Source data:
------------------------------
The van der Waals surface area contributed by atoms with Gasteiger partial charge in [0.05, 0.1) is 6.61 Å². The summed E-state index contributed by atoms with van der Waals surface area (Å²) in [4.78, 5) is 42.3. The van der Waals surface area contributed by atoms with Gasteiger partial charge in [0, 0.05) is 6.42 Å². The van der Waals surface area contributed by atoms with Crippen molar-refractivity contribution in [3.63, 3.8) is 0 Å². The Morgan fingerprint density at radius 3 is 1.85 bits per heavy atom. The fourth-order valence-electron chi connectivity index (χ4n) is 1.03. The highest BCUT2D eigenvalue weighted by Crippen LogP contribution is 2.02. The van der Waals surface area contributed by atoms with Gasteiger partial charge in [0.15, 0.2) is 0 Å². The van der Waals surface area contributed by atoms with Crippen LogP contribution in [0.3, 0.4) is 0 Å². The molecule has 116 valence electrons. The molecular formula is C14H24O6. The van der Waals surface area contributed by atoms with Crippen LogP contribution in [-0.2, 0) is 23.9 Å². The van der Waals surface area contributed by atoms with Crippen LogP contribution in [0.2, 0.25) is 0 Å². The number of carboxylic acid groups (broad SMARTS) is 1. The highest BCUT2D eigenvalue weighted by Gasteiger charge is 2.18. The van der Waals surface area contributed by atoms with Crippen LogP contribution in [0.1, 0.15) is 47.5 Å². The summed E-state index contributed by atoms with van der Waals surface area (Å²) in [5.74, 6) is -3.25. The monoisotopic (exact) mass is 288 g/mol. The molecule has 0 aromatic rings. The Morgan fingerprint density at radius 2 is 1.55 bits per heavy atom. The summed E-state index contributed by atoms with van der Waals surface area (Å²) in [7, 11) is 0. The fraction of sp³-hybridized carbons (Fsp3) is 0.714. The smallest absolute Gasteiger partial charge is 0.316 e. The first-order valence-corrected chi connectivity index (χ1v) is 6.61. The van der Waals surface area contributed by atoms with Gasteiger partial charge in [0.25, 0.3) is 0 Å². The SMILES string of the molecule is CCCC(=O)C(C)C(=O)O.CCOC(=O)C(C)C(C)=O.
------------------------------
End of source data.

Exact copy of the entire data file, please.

The van der Waals surface area contributed by atoms with Gasteiger partial charge in [0.05, 0.1) is 6.61 Å². The summed E-state index contributed by atoms with van der Waals surface area (Å²) in [4.78, 5) is 42.3. The van der Waals surface area contributed by atoms with Gasteiger partial charge in [0, 0.05) is 6.42 Å². The van der Waals surface area contributed by atoms with Crippen molar-refractivity contribution in [3.63, 3.8) is 0 Å². The Morgan fingerprint density at radius 3 is 1.85 bits per heavy atom. The fourth-order valence-electron chi connectivity index (χ4n) is 1.03. The highest BCUT2D eigenvalue weighted by Crippen LogP contribution is 2.02. The van der Waals surface area contributed by atoms with Gasteiger partial charge in [0.15, 0.2) is 0 Å². The van der Waals surface area contributed by atoms with Crippen LogP contribution in [0.3, 0.4) is 0 Å². The molecule has 116 valence electrons. The molecular formula is C14H24O6. The van der Waals surface area contributed by atoms with Crippen LogP contribution in [-0.2, 0) is 23.9 Å². The van der Waals surface area contributed by atoms with Crippen LogP contribution in [0.2, 0.25) is 0 Å². The number of carboxylic acid groups (broad SMARTS) is 1. The highest BCUT2D eigenvalue weighted by Gasteiger charge is 2.18. The van der Waals surface area contributed by atoms with Crippen LogP contribution in [0.1, 0.15) is 47.5 Å². The summed E-state index contributed by atoms with van der Waals surface area (Å²) in [5.74, 6) is -3.25. The monoisotopic (exact) mass is 288 g/mol. The molecule has 0 aromatic rings. The Morgan fingerprint density at radius 2 is 1.55 bits per heavy atom. The summed E-state index contributed by atoms with van der Waals surface area (Å²) in [7, 11) is 0. The fraction of sp³-hybridized carbons (Fsp3) is 0.714. The smallest absolute Gasteiger partial charge is 0.316 e. The first-order valence-corrected chi connectivity index (χ1v) is 6.61. The van der Waals surface area contributed by atoms with Gasteiger partial charge in [0.25, 0.3) is 0 Å². The SMILES string of the molecule is CCCC(=O)C(C)C(=O)O.CCOC(=O)C(C)C(C)=O.